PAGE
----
There are three types of supporter

October 1 2013 - Mark Phillips

CAF have just released a new report that segments the UK population according to their attitude to charity. They have identified three key groups – The Civic Core, The Middle Ground and Zero Givers.

Screen Shot 2013-10-01 at 11.56.08The Civic Core, volunteer the most, donate most goods to shops, campaign the most, are most likely to help out in their community, run charity events and undertake local fundraising activities.

They comprise just 9% of the UK population but account for 66% of the country's charitable activity.

But importantly, they don't necessarily donate the most money.

That accolade goes to the Middle Ground. 83% of this group (which makes up over two-thirds of the UK population) give donations to charity, in comparison to 82% of the Civic Core and just 2% amongst the appropriately named, Zero givers.

This is a very important point. Though we may have a super committed core that undertake the lion's share of the UK's charity activity, we have a much larger group who are happy to hand over the cash and let others get on with it.

Middle Ground donors obviously care. But they aren't necessarily engaged enough to make the time to do more. There are many reasons for this, but sadly the CAF report doesn't focus on them or suggest what we might do to change their behaviour.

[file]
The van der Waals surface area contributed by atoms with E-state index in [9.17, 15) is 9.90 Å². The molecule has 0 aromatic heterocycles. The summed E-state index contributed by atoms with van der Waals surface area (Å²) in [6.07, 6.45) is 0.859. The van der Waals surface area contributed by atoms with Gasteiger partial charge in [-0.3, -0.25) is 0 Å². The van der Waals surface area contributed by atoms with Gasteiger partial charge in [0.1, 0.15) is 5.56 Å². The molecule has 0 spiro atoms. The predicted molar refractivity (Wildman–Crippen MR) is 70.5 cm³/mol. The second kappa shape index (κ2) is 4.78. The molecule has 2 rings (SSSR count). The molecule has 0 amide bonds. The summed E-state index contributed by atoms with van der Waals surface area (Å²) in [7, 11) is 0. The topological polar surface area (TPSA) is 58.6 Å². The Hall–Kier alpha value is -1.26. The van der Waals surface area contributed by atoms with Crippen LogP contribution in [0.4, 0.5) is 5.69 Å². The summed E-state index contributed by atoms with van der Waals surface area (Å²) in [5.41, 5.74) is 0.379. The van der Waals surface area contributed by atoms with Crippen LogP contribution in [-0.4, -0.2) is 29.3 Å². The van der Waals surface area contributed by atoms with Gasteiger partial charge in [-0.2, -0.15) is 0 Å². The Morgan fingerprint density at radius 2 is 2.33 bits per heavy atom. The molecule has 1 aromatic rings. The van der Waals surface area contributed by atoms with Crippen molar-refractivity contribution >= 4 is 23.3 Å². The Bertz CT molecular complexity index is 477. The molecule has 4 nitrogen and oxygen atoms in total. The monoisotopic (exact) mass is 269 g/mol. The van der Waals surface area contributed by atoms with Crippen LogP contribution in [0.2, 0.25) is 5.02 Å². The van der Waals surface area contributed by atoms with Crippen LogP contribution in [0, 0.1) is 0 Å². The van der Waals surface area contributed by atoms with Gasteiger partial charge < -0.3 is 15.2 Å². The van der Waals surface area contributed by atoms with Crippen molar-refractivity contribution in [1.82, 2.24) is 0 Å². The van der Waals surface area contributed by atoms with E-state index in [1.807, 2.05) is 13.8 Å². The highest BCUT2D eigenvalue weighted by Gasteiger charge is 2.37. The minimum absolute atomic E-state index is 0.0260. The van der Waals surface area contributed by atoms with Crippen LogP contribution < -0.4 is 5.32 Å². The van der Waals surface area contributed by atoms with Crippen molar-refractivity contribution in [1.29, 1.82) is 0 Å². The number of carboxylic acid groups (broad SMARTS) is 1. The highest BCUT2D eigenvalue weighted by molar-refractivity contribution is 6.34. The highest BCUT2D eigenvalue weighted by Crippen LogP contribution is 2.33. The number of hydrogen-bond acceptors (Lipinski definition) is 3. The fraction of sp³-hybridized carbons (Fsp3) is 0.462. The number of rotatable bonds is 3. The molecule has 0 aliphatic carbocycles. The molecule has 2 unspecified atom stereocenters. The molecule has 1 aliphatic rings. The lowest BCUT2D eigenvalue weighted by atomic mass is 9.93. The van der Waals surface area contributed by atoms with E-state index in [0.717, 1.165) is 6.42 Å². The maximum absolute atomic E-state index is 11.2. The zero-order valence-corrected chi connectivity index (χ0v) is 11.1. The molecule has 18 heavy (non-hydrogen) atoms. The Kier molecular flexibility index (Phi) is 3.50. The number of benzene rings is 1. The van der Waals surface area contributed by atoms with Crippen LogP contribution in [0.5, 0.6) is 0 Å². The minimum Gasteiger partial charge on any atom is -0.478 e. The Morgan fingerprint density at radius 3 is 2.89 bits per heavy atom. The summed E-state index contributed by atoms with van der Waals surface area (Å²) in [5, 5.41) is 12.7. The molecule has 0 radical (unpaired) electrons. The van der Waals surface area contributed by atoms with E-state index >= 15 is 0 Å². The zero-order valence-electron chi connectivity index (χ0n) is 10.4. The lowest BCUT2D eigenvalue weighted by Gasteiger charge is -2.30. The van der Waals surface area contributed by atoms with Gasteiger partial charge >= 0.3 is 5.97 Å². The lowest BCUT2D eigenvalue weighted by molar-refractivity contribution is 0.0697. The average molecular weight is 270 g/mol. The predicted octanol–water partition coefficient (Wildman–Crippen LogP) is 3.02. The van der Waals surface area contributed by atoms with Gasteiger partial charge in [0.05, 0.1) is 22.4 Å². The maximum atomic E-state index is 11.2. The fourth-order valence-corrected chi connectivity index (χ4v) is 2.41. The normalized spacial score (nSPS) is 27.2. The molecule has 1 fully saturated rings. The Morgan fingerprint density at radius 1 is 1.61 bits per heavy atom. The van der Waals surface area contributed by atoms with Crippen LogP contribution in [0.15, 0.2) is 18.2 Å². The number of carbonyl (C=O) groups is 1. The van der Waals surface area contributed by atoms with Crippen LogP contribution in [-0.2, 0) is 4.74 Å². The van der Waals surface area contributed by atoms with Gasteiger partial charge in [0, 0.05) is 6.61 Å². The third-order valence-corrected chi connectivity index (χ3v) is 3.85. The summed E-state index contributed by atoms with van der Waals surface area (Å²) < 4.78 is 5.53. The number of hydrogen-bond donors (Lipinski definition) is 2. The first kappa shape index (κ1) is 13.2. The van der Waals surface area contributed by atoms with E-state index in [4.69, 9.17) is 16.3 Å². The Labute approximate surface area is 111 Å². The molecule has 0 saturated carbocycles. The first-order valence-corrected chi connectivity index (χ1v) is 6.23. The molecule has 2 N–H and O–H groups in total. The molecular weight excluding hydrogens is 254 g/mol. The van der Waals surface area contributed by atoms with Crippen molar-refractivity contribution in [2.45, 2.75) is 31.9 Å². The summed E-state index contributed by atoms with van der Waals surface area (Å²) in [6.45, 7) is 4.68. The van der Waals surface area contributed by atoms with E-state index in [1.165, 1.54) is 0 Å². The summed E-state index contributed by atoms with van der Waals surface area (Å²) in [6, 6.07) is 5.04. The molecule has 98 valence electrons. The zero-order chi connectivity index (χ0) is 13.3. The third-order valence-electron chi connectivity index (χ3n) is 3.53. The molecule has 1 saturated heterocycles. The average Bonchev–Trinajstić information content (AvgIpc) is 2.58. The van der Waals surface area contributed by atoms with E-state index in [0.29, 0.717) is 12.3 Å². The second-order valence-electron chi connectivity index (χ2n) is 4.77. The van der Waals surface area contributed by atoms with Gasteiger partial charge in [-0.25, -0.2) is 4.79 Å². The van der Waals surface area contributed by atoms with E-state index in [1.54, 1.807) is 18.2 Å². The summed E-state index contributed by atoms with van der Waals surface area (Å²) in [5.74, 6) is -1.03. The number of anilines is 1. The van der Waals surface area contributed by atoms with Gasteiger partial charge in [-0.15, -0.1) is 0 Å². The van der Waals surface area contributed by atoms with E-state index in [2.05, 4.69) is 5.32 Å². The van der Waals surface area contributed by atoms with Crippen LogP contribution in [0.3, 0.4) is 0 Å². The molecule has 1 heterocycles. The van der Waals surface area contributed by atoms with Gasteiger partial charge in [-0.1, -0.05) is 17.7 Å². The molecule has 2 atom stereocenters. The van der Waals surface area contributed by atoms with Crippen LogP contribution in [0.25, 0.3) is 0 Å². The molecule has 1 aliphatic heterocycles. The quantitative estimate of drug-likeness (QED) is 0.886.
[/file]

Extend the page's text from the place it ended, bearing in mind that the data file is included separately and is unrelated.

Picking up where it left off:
In my experience, this Middle Ground genuinely want to see how their giving has made a difference, but they are most likely to be bored and turned off by communications that simply talk about what the charity is doing. The lack of personal relevance fails to engage them.

As a result they carry on giving almost in spite of what charities do or say.

Three quick tips for changing attitudes amongst the middle ground would be to…

  • Beef up your thank you programme. Put real effort into making sure a donor feels valued.
  • Rather than hitting them with a stream of disparate appeals, take a focus on two or three projects where donors can see real change happen over time. This is a far more effective approach than sending out communications aimed at demonstrating just how much work you do or how many people you help.
  • Supplement your appeals with a secondary non-financial request related to work a donor has already funded. Ask them to campaign or undertake an activity in support of a project they have an emotional and financial link to.

The full report, Britain's Civic Core can be downloaded here (PDF)

  • Charlie Hulme

    couldn’t agree more!